Our monitors are getting better and better and, of course, we want to make them profitable enjoying images with increasing resolution when browsing. The problem is that that does nothing but increase the weight of web pages, slowing down their loading (and thus degrading the user experience). Something similar applies with the images that we send through email and messaging apps.
Therefore, it is essential to have on hand tools that allow us to reduce the ‘weight’ of the images that we have to send or post on the Internet, and all this while losing the least possible amount of quality. We have selected some of the most popular below.
We have chosen as a reference to compare the degree of compression of the tools a 4.74 Mb image of the ‘Gioconda de El Prado’ extracted from the Spanish Wikipedia.
Optimizilla is the header image compressor for whom this has been writing for a couple of years now. Compatible with both JPEG and PNG files. One of its strengths is that it offers an interactive slider that allows you to compare the before (uncompressed) and after (compressed) of each image.
Useful if we want to compress many images simultaneously: allows us to upload 20 files in one go, and set a different compression level for each one.
Maintaining the 89% quality that is predefined by the tool, we have achieved that our test file is down to 1.1 Mb in weight.
Image converters, resizer, editor, rotator, meme generator … ILoveIMG seems to have all kinds of tools for online images. Among them, of course, a compressor that allows us to upload images from our computer, or from Google Drive or Dropbox.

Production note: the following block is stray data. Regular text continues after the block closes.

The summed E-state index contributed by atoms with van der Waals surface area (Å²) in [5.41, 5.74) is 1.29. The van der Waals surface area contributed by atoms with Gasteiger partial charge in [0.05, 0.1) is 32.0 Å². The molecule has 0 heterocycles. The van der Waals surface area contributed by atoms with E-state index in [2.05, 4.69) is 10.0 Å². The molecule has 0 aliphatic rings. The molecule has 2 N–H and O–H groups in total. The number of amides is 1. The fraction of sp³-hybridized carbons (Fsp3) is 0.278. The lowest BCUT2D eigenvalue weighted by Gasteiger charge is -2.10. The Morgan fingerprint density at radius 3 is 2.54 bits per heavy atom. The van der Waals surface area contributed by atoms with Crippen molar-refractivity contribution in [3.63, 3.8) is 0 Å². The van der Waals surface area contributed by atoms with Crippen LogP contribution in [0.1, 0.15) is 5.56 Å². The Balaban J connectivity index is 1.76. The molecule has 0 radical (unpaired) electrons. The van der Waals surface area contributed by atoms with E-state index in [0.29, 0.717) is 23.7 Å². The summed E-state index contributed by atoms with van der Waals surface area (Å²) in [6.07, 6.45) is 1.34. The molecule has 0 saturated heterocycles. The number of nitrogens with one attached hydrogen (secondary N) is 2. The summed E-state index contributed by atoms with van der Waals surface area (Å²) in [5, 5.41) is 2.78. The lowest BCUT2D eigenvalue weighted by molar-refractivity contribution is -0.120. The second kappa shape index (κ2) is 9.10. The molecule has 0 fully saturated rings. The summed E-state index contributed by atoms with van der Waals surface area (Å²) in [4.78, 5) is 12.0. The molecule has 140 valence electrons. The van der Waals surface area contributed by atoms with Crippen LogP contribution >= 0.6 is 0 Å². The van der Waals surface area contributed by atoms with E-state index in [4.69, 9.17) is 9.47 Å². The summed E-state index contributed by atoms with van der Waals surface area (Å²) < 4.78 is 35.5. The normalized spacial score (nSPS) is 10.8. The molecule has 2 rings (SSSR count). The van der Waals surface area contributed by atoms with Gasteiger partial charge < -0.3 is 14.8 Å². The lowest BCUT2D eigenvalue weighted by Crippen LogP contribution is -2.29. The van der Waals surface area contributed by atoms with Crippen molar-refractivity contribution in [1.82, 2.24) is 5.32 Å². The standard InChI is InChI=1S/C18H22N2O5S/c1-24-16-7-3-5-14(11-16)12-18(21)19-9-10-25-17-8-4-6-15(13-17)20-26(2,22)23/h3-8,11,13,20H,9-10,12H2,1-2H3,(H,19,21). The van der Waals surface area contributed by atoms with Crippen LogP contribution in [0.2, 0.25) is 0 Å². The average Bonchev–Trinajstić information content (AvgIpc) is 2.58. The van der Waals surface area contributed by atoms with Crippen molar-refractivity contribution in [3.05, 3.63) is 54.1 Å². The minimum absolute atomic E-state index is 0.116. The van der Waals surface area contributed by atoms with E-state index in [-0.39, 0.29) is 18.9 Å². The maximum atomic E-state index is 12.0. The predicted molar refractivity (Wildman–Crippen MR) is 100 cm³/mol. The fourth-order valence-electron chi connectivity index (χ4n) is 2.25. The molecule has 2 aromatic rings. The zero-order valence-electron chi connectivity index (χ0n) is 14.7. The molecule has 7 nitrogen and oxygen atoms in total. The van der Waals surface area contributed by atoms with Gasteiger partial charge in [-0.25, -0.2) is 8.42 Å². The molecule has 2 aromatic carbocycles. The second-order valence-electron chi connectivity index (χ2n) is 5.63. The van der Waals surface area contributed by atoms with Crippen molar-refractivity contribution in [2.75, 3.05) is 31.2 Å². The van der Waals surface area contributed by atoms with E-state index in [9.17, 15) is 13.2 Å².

Very comfortable to be used from a mobile phone, this tool allows you to compress several images at the same time, and its performance is remarkable, having managed to compress our example image to 952 Kb in size.
EzGIF is another example of a web that groups together multiple tools related to images (including the generation of GIFs). Among these, in addition to utilities to generate GIFs, we will find, separately, compressors for GIFs, PNGs, JPGs and WebP images, being the only one with this last function. All of them have a limit of 35 Mb per image.
Another function that the competition does not have: In the case of JPGs, EzGIF allows us to indicate the maximum size we want the compressed image to have, and the The tool is responsible for calculating the necessary compression level.
When it comes to compressing, applying a default quality level of 80%, the resulting test file has weighed 917 Kb.
Compressor.io is a tool that offers us two types of compression: a ‘lossless’ quality (available only for JPG and PNG images) and another ‘lossy’, also available for GIF and SVG images.
Its user interface is simple and, like Optimizilla, it offers us the option of comparing the two versions of the file, compressed and original, using a slider. The bad thing is that its maximum limit for the size of the files to be compressed is only 10 Mb.
GiftOfSpeed is a platform with up to 19 tools aimed at optimizing web loading time. The only one that interests us today is its JPG image compressor and resizer, which allows you to configure a certain level of compression, and alter both the width and the height of the image at the same time that we compress it.
Our example image was subjected to compression level 80 (default setting) and went from occupying 4’74 Mb to 911 Kb.
Kraken.io is a tool compatible with JPG, PNG and GIF files. Although it has payment options (the cheapest option is $ 5 per month), offers (as long as we register) a free option for images up to 1 Mb and with a cap of 100 Mb per month.
It gives us the option of uploading a ZIP that groups all of our images to be compressed, or of importing them from various accommodations in the cloud (Google Drive, Dropbox and Box). It has its own cloud to keep the compressed images there until we need them.
And, if we have a website that uses WordPress or Magento as a content manager, it gives us the option to integrate your image compressor directly on our website, as a plugin.